Criminals are using SVG Files to serve malware

Pierluigi Paganini May 22, 2015

Security experts at AppRiver firm have discovered a malicious campaign that is distributing a strain of ransomware via SVG files.

Researchers at the AppRiver security firm have uncovered a malicious campaign that is distributing a strain of ransomware by exploiting SVG files.

The SVG (Scalable Vector Graphics) is an XML-based vector image format for two-dimensional graphics with support for animation and interactivity. The SVG images include the definition of their behaviors in XML text files, this feature makes possible SVG image can be searched, indexed, scripted, and compressed. Despite SVG images can be created and edited with any text editor, more often they are created directly with a software that elaborates the images.

Also in this case the attack vector is the email that in the specific case appears to have a resume attached. The attachment is a ZIP archive containing an SVG file. The experts at AppRiver noticed that threat actors in the wild are exploiting a small JavaScript entry contained in the SVG files that allow them to redirect victims to a website used to serve the Cryptowall malware.

“These SVG files however contained a small javascript entry that would open a webpage to download some malware.” AppRiver researchers said in a blog post. “The IP link in question ends up forwarding to another domain where a zip is downloaded of the actual exe payload. It didn’t auto execute, user interaction would still be needed for that. “

malicious SVG files

When the victims open the malicious SVG file, their PC is infected by the ransomware that start encrypting files and request the payment of a ransom.

“Crypto ransomware has proven many times it is effective for attackers in getting users to actually pay the ransom. The tactic is still alive and likely to continue evolving. With the attacks still being prevalent, it’s a good idea to make sure you are covered with data backups that cannot be potentially accessed by the malware (it’s been known to encrypt network shares and NAS units),” consitnue the report from AppRiver.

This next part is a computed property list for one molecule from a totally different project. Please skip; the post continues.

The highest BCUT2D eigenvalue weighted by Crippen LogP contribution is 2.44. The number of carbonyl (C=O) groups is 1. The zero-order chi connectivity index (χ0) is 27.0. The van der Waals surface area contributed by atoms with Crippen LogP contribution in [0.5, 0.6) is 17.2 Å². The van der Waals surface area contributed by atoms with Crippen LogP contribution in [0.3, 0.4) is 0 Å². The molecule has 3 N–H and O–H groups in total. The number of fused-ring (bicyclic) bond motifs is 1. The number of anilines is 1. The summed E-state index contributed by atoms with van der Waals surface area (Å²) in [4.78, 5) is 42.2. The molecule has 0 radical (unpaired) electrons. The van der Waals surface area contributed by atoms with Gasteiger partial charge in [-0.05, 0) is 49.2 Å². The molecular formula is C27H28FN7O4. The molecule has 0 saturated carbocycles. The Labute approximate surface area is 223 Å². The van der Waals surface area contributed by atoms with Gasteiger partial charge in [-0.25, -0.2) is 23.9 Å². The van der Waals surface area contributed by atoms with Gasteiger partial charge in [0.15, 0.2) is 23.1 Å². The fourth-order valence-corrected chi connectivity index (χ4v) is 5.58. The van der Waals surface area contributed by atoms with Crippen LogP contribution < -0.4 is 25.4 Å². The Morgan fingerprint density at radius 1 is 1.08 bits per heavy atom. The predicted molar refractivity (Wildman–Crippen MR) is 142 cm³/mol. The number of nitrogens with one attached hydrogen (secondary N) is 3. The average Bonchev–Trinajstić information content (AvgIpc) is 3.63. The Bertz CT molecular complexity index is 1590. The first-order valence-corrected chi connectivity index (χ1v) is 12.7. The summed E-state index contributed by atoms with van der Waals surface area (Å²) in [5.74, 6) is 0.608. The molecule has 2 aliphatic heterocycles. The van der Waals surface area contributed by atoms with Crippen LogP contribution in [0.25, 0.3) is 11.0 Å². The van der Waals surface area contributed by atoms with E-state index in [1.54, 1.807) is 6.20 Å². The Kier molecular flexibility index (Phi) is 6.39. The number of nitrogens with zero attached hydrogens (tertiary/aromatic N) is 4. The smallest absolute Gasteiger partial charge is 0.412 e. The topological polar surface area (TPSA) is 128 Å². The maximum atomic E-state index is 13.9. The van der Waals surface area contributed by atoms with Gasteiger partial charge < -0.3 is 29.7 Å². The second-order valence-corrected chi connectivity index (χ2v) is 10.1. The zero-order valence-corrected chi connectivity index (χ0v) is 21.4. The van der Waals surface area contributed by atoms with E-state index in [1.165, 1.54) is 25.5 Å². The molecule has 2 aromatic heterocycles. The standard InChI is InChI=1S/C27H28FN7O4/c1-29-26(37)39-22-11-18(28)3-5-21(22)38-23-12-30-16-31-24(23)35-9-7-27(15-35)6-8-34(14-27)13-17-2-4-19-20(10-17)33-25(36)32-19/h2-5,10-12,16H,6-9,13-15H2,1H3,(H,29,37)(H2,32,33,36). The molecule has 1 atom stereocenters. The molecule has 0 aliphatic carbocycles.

By analyzing the source code of the malware served in the campaign the experts noticed that it contains hardcoded SQL commands that appear to target a school’s database.

“And the interesting bit of info I noticed while looking at the exe that was downloaded, was that it had sql commands hard coded in it. Looking closer they all seemed related to a potential schools sql database. Some of the recipients we stopped this malware for were schools but nothing seemed out of the ordinary with the volume of recipients, which was low volume in general. While it’s possible the malware had other intentions from encrypting in mind, like to wreak havoc in a sql database, this was from a strings output so it was all plain text and the table naming conventions just seem a little too plain as well. However, someone knowing sql table names or a school using a plain naming convention could be problematic if the malware were to attempt to attain access and do its thing.” continues the post.

Another possibility is that malware authors have inserted the SQL commands in the source code in order to deceive investigators and make harder the analysis.

“While these appeared to be part of valid functions, it looks like they were not used during testing. Though it’s possible there were very specific parameters that needed to be met for this to go active and attempt sql changes,” 

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Pierluigi Paganini

(Security Affairs – SVG file, ransomware)

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